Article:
How to Avoid the Ill Effects of Smoking

Unknown to many, the most preventable cause of death in the United States is smoking. The average male smoker will die before reaching the age of 62, the early retirement age to be eligible to collect social security. The mortality rate of smokers who consume two or more packs of cigarettes daily is 12 to 25 times greater than nonsmokers. Smoking causes approximately 30 percent of all cancer deaths, and is associated with 87 percent of lung cancers. Smoking also contributes to cancers of the mouth, throat, esophagus, pancreas, uterus, cervix, kidney, and bladder. These are just some of the harmful effects of excessive, long-term smoking. Despite the health risks, millions of people still buy cigarettes to satisfy their nicotine cravings.

According to Denver urologist Lawrence Karsh, M.D., smoking is one of the worst things a young man can do to his body. We already know about smoking’s link to lung cancer and heart disease. But smoking, if done over the course of many years, can also damage and block the blood vessels inside the penis, resulting in a failure to sustain a normal erection. In most cases, the damage won’t be seen until it’s too late.

A new study confirmed that men who smoke have greater risk of sexual impotence. Sexual impotence is the consistent inability to achieve or maintain an erection sufficient for satisfactory sexual performance. In a study of almost 5,000 Chinese men aged 35-74 who were free of blood vessel disease and who reported that they had been sexually active within the last 6 months, the researchers found a significant link between the number of cigarettes smoked and the likelihood of sexual impotence. Researchers from Tulane University School of Public Health in New Orleans have found that the association between cigarette smoking and sexual impotence had already been established in earlier studies. However, most of those studies were conducted in patients with hypertension or high blood pressure, diabetes, and cardiovascular disease. Based on the research, men who smoked had a 41 percent greater risk of sexual impotence than men who did not. Also, there was a clear “dose response” relationship, meaning that the more men smoking, the higher their risk of sexual impotence. Compared with non-smokers, men who smoked up to 10 cigarettes a day had a 27 percent greater chance of sexual impotence, and those who smoked 11-20 sticks a day had a 45 percent greater chance of sexual impotence, while those who smoked more than 20 had a 65 percent chance of suffering from sexual impotence.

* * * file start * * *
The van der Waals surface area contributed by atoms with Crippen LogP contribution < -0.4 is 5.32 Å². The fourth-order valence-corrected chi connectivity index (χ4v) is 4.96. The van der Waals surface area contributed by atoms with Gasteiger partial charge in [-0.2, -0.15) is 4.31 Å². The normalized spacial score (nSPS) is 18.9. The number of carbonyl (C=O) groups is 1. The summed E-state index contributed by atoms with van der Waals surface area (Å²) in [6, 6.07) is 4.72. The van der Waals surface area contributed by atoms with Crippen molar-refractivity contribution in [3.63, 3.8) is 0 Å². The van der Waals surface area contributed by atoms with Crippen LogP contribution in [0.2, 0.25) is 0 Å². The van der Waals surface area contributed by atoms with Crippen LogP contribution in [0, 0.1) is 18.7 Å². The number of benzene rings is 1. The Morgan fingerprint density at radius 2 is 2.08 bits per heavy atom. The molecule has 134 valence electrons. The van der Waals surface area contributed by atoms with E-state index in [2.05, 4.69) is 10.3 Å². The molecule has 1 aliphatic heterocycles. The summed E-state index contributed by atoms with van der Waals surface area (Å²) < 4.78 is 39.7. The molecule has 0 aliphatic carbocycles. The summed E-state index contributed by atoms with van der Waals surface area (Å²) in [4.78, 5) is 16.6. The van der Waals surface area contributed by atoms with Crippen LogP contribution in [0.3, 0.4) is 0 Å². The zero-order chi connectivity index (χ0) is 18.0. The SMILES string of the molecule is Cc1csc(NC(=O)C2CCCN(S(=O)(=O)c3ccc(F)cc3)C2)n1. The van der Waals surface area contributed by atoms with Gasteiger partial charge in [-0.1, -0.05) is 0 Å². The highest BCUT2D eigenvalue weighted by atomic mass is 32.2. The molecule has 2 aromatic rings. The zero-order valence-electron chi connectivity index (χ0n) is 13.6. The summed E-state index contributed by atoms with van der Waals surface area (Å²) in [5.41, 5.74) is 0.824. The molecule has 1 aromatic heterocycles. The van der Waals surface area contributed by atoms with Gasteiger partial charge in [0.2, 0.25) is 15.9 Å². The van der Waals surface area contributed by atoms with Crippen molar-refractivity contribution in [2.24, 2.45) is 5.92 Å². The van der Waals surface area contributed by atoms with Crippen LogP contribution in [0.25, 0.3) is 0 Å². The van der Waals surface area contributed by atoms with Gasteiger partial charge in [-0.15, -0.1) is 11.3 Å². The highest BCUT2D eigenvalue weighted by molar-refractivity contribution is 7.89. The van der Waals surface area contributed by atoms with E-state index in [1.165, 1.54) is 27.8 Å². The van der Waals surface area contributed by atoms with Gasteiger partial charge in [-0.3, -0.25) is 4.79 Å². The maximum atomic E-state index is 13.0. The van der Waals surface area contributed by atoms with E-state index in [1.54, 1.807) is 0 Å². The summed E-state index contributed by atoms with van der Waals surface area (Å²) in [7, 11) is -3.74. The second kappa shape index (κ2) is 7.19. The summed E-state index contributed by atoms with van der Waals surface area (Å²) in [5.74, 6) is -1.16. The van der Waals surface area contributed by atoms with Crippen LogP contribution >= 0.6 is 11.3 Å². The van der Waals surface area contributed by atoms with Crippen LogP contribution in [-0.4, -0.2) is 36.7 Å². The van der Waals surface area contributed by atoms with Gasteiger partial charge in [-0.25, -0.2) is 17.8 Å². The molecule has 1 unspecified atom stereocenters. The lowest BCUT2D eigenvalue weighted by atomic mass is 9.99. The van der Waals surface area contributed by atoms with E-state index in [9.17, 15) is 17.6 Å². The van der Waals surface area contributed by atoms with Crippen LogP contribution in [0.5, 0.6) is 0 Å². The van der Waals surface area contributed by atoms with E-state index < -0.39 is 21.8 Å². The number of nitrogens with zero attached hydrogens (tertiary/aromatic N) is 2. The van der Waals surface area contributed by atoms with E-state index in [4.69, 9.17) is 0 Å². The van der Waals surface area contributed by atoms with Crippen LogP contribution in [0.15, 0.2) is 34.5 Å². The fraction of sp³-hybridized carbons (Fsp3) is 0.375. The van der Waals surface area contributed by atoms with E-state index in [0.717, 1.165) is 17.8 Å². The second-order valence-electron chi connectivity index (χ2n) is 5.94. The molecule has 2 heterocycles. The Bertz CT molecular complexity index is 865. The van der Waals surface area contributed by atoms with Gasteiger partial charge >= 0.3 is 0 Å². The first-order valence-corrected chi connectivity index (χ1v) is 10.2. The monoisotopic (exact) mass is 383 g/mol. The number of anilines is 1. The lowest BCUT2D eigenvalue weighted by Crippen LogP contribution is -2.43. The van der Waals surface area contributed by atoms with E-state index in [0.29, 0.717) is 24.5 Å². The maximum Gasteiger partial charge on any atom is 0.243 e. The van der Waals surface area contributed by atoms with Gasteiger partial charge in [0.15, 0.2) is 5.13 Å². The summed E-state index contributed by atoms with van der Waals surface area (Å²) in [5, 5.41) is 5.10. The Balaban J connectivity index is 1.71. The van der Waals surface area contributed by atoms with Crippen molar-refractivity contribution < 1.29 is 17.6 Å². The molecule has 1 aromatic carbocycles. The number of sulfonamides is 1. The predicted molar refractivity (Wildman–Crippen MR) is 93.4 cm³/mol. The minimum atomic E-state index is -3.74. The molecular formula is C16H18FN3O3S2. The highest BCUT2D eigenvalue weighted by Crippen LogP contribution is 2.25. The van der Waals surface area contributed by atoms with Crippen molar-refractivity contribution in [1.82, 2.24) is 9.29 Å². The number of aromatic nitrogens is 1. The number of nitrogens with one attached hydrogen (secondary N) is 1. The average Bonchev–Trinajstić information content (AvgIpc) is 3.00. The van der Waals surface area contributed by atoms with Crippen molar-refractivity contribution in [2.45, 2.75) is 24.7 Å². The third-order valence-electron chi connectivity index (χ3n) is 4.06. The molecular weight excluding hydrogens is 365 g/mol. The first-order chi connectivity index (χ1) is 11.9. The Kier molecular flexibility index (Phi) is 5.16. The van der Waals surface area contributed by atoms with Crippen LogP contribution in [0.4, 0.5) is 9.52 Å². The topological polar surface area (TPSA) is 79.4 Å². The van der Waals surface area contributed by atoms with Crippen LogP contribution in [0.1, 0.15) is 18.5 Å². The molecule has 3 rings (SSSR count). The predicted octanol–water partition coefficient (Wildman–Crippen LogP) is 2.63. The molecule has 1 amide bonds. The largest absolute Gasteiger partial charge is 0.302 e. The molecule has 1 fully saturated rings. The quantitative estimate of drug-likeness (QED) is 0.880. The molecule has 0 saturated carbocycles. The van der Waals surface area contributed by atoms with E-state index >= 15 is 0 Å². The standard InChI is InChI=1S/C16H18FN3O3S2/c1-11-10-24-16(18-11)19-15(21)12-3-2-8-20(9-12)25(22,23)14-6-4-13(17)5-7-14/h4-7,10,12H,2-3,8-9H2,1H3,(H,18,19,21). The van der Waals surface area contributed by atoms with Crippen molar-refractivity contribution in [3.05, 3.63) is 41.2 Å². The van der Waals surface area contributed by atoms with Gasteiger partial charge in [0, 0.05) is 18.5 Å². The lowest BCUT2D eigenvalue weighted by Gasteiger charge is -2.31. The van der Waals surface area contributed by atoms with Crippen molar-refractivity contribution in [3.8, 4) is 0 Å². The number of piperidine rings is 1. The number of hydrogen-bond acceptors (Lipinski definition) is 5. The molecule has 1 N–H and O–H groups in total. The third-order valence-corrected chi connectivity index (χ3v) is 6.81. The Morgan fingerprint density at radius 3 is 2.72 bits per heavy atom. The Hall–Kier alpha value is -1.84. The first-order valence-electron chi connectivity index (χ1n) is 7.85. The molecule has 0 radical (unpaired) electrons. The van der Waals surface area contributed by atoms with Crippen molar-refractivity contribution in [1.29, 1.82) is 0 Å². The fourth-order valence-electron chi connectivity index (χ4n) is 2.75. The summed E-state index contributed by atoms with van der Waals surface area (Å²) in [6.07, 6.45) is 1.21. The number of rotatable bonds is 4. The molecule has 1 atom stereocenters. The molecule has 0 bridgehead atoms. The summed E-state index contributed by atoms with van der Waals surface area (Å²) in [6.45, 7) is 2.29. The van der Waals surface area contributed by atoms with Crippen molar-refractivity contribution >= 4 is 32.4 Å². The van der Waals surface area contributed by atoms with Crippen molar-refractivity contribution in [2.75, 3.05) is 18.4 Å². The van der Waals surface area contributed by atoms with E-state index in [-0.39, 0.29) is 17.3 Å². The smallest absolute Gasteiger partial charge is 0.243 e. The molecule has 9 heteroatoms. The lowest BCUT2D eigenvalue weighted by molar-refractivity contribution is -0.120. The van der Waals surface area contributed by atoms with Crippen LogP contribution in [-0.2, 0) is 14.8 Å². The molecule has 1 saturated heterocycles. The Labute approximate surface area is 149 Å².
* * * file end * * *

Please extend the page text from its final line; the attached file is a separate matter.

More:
The researchers found that even when cigarette smokers quit, their risk of developing sexual impotence did not decrease. The risk of sexual impotence was about the same for former cigarette smokers as for current cigarette smokers. According to study released by Tulane University, preventing smoking should entail a strong message for young men that gets their attention. Such a message should include clear information regarding the the links between smoking and sexual impotence — a problem that may be encountered by even healthy individuals. But another clear and simple message about smoking should be — don’t even start.